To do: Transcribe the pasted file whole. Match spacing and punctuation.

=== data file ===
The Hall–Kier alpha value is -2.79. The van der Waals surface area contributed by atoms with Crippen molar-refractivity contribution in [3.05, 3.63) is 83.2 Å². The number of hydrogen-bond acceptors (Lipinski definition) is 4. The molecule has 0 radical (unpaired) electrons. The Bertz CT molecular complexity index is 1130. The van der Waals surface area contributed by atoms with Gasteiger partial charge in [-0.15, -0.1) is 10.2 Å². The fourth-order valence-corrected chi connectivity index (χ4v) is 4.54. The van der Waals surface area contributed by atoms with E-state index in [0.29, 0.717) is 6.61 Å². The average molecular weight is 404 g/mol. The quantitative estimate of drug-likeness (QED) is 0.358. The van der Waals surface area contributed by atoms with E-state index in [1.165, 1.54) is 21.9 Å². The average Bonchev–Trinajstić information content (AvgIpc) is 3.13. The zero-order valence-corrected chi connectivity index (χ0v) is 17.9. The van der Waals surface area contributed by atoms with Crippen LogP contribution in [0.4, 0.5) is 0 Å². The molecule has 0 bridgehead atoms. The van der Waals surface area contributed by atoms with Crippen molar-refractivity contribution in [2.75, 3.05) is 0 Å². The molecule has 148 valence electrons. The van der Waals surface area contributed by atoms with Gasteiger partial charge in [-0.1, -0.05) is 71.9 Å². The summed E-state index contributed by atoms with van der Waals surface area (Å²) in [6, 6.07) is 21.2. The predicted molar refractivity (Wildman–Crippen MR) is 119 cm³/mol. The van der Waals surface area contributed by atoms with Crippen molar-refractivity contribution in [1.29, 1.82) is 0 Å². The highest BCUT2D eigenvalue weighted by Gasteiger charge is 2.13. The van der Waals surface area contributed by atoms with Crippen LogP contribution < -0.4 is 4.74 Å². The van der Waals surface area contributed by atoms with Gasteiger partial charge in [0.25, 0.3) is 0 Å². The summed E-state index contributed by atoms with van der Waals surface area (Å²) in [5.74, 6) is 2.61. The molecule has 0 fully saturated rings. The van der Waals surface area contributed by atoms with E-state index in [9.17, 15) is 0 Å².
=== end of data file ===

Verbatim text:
The Hall–Kier alpha value is -2.79. The van der Waals surface area contributed by atoms with Crippen molar-refractivity contribution in [3.05, 3.63) is 83.2 Å². The number of hydrogen-bond acceptors (Lipinski definition) is 4. The molecule has 0 radical (unpaired) electrons. The Bertz CT molecular complexity index is 1130. The van der Waals surface area contributed by atoms with Gasteiger partial charge in [-0.15, -0.1) is 10.2 Å². The fourth-order valence-corrected chi connectivity index (χ4v) is 4.54. The van der Waals surface area contributed by atoms with E-state index in [0.29, 0.717) is 6.61 Å². The average molecular weight is 404 g/mol. The quantitative estimate of drug-likeness (QED) is 0.358. The van der Waals surface area contributed by atoms with E-state index in [1.165, 1.54) is 21.9 Å². The average Bonchev–Trinajstić information content (AvgIpc) is 3.13. The zero-order valence-corrected chi connectivity index (χ0v) is 17.9. The van der Waals surface area contributed by atoms with Crippen LogP contribution in [0.4, 0.5) is 0 Å². The molecule has 0 bridgehead atoms. The van der Waals surface area contributed by atoms with Crippen molar-refractivity contribution in [2.75, 3.05) is 0 Å². The molecule has 148 valence electrons. The van der Waals surface area contributed by atoms with Gasteiger partial charge in [-0.1, -0.05) is 71.9 Å². The summed E-state index contributed by atoms with van der Waals surface area (Å²) in [6, 6.07) is 21.2. The predicted molar refractivity (Wildman–Crippen MR) is 119 cm³/mol. The van der Waals surface area contributed by atoms with Crippen molar-refractivity contribution in [1.29, 1.82) is 0 Å². The highest BCUT2D eigenvalue weighted by Gasteiger charge is 2.13. The van der Waals surface area contributed by atoms with Crippen LogP contribution < -0.4 is 4.74 Å². The van der Waals surface area contributed by atoms with Gasteiger partial charge in [0.25, 0.3) is 0 Å². The summed E-state index contributed by atoms with van der Waals surface area (Å²) in [5.74, 6) is 2.61. The molecule has 0 fully saturated rings. The van der Waals surface area contributed by atoms with E-state index in [9.17, 15) is 0 Å².